What do some of the most extreme and harsh environments on earth have to do with one of the latest, most desirable cosmetic ingredients? The answer is ectoine, a natural compound produced by single cell bacteria, in particular halophiles or salt-loving microorganisms. If this sounds unintelligible, read on as ectoine is surfacing in some of the latest, high-performance cosmetic products around today.
Ectoine helps protect the cellular functioning of microorganisms living in extreme environments such as those of deserts, salt lakes, ice flows and hot sulfurous springs. If ectoine gives rise to this level of cellular protection in nature, then it might have similar fascinating properties when harnessed in cosmetics, thought scientist researching cosmetic ingredients.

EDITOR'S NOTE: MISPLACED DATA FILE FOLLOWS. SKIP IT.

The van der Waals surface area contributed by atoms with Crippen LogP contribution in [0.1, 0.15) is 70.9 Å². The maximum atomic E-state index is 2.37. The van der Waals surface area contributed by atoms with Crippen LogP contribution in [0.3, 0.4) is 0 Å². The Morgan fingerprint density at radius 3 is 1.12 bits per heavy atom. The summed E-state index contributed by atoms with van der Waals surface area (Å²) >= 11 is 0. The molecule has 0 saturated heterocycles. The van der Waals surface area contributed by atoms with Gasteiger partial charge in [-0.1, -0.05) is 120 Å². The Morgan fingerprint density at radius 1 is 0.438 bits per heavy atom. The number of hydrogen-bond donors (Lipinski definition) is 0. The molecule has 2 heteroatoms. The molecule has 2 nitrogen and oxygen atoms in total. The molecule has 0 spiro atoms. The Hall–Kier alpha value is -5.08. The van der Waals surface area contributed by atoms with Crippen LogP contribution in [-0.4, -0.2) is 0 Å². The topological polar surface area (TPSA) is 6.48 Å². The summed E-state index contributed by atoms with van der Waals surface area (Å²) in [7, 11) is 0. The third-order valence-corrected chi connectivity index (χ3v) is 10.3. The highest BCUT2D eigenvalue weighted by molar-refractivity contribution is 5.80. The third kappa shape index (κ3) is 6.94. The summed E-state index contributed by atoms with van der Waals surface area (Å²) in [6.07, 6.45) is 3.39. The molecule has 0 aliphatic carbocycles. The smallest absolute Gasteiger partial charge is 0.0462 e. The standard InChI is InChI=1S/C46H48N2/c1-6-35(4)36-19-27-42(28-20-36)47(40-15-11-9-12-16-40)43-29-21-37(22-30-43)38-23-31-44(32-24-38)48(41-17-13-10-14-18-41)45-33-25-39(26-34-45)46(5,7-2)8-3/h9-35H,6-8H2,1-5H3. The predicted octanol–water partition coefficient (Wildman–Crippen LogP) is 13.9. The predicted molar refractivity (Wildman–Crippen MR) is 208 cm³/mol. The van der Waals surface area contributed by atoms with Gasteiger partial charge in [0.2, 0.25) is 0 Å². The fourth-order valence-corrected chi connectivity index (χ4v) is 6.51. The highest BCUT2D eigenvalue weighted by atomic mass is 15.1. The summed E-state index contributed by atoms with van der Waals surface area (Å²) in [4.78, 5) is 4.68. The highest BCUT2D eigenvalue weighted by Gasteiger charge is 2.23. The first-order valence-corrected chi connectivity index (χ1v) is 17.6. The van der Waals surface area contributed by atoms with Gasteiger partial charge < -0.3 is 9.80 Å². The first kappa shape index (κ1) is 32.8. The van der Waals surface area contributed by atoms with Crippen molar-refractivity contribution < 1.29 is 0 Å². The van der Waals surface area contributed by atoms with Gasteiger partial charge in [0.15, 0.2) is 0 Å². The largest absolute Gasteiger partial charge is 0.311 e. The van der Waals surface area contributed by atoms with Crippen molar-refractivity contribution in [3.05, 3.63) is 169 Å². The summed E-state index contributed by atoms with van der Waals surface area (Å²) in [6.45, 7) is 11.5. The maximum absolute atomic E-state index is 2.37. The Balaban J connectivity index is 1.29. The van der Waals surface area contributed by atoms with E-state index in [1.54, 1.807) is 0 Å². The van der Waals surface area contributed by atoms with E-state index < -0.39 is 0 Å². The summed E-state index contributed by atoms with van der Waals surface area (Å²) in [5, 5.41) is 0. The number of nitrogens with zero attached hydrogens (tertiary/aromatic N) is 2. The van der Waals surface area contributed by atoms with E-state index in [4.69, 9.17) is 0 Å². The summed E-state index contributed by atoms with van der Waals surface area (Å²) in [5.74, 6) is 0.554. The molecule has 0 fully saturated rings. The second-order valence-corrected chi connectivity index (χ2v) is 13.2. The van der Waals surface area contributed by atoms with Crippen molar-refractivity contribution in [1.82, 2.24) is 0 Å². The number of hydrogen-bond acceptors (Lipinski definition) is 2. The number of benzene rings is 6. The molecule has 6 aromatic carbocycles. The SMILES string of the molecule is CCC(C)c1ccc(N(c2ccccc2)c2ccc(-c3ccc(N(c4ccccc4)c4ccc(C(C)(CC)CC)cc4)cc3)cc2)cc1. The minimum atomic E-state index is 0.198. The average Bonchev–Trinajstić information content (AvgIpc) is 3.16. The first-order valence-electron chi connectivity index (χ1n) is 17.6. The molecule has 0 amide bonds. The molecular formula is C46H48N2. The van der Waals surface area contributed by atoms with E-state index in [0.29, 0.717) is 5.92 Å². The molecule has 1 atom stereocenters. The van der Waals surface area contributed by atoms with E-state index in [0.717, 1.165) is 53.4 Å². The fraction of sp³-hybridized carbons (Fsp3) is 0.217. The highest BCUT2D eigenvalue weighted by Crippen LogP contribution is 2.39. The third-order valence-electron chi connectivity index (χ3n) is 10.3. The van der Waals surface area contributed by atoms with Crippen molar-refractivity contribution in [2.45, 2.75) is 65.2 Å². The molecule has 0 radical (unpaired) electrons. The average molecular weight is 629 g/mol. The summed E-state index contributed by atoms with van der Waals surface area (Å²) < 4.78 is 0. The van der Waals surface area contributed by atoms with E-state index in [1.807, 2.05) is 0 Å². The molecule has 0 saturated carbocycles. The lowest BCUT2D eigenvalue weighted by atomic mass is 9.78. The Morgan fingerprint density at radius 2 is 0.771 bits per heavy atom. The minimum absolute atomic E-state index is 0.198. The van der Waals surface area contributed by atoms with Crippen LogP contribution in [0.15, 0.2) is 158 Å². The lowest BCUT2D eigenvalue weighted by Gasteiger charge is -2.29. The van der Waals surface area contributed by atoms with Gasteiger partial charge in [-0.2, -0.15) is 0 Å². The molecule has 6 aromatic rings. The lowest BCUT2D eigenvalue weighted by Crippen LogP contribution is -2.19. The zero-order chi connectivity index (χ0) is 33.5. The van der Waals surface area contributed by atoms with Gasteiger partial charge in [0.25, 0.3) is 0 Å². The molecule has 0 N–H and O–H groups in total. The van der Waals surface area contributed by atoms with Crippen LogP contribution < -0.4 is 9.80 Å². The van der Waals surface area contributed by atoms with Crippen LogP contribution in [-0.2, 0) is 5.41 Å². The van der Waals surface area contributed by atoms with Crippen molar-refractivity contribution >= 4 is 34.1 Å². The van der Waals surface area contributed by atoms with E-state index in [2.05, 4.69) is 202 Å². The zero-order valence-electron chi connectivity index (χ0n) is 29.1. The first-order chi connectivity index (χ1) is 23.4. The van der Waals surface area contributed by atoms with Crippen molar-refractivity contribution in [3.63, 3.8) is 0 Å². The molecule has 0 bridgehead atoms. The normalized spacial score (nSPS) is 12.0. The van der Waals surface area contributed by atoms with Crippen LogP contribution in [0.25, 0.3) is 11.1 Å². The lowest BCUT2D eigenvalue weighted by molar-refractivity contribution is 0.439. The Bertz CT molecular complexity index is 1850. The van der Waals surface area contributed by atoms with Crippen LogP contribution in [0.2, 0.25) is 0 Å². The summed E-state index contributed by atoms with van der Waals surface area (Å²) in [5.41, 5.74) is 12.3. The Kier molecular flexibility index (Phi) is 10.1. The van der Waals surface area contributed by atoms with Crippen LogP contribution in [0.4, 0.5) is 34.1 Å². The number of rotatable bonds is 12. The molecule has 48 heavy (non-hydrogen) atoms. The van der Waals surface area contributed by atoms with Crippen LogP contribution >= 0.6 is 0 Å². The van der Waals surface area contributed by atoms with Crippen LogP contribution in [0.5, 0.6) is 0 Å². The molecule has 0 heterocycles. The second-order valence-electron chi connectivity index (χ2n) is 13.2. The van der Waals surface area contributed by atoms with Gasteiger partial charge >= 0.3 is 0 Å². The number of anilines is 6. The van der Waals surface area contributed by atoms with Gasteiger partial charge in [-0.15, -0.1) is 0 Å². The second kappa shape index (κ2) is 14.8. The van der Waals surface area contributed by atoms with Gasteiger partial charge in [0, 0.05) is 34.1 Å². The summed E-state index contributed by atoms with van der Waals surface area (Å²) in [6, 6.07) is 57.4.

First discovered in 1985 and isolated from bacteria found in salt lakes in an Egyptian desert, ectoine is surprisingly only now finding its way into mainstream cosmetics, and being talked about in the beauty media. One Formula Botanica graduate brand Kivens has made ectoine a star ingredient in its product range aimed at intense hydration and protecting the skin’s microbiome.
Pai Skincare, whose founder and CEO Sarah Browne we interviewed in an episode of our Green Beauty Conversations’ podcast, includes ectoine in its Age-Confidence Cream to boost skin hydration.
Here, we take a look at this incredible bacteria-derived ingredient and how natural formulators can include it to good effect in their products.
Will ectoine be taking its place alongside well-established super ingredients like retinol, bakuchiol, niacinamide, vitamin C and hyaluronic acid? Read on to discover why ectoine is the powerhouse ingredient every natural formulator needs in their stash.